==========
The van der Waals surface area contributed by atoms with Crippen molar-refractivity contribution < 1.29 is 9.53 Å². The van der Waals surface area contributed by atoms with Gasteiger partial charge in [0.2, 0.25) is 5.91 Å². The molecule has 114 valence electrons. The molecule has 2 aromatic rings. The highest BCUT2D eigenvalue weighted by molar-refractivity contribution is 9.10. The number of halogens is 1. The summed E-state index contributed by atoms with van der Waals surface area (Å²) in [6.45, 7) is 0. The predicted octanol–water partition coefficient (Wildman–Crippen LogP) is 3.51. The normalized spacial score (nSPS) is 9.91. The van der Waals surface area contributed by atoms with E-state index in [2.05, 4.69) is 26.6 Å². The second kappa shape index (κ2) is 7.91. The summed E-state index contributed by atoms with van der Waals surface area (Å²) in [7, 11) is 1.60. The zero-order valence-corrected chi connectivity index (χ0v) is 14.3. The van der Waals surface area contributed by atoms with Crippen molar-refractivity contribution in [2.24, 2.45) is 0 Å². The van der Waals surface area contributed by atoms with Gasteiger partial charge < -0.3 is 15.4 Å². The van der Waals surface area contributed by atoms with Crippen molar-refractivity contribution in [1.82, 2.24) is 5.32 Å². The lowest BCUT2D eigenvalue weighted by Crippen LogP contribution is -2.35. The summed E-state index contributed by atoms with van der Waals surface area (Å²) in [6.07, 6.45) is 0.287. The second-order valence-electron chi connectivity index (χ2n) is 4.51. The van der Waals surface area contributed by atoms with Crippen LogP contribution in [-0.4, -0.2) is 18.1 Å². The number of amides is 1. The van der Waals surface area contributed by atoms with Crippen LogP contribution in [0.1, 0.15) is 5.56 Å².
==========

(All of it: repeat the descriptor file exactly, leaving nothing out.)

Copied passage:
The van der Waals surface area contributed by atoms with Crippen molar-refractivity contribution < 1.29 is 9.53 Å². The van der Waals surface area contributed by atoms with Gasteiger partial charge in [0.2, 0.25) is 5.91 Å². The molecule has 114 valence electrons. The molecule has 2 aromatic rings. The highest BCUT2D eigenvalue weighted by molar-refractivity contribution is 9.10. The number of halogens is 1. The summed E-state index contributed by atoms with van der Waals surface area (Å²) in [6.45, 7) is 0. The predicted octanol–water partition coefficient (Wildman–Crippen LogP) is 3.51. The normalized spacial score (nSPS) is 9.91. The van der Waals surface area contributed by atoms with E-state index in [2.05, 4.69) is 26.6 Å². The second kappa shape index (κ2) is 7.91. The summed E-state index contributed by atoms with van der Waals surface area (Å²) in [7, 11) is 1.60. The zero-order valence-corrected chi connectivity index (χ0v) is 14.3. The van der Waals surface area contributed by atoms with Crippen molar-refractivity contribution in [2.24, 2.45) is 0 Å². The van der Waals surface area contributed by atoms with Gasteiger partial charge < -0.3 is 15.4 Å². The van der Waals surface area contributed by atoms with Crippen molar-refractivity contribution in [1.82, 2.24) is 5.32 Å². The lowest BCUT2D eigenvalue weighted by Crippen LogP contribution is -2.35. The summed E-state index contributed by atoms with van der Waals surface area (Å²) in [6.07, 6.45) is 0.287. The second-order valence-electron chi connectivity index (χ2n) is 4.51. The van der Waals surface area contributed by atoms with Crippen LogP contribution in [-0.4, -0.2) is 18.1 Å². The number of amides is 1. The van der Waals surface area contributed by atoms with Crippen LogP contribution in [0.1, 0.15) is 5.56 Å².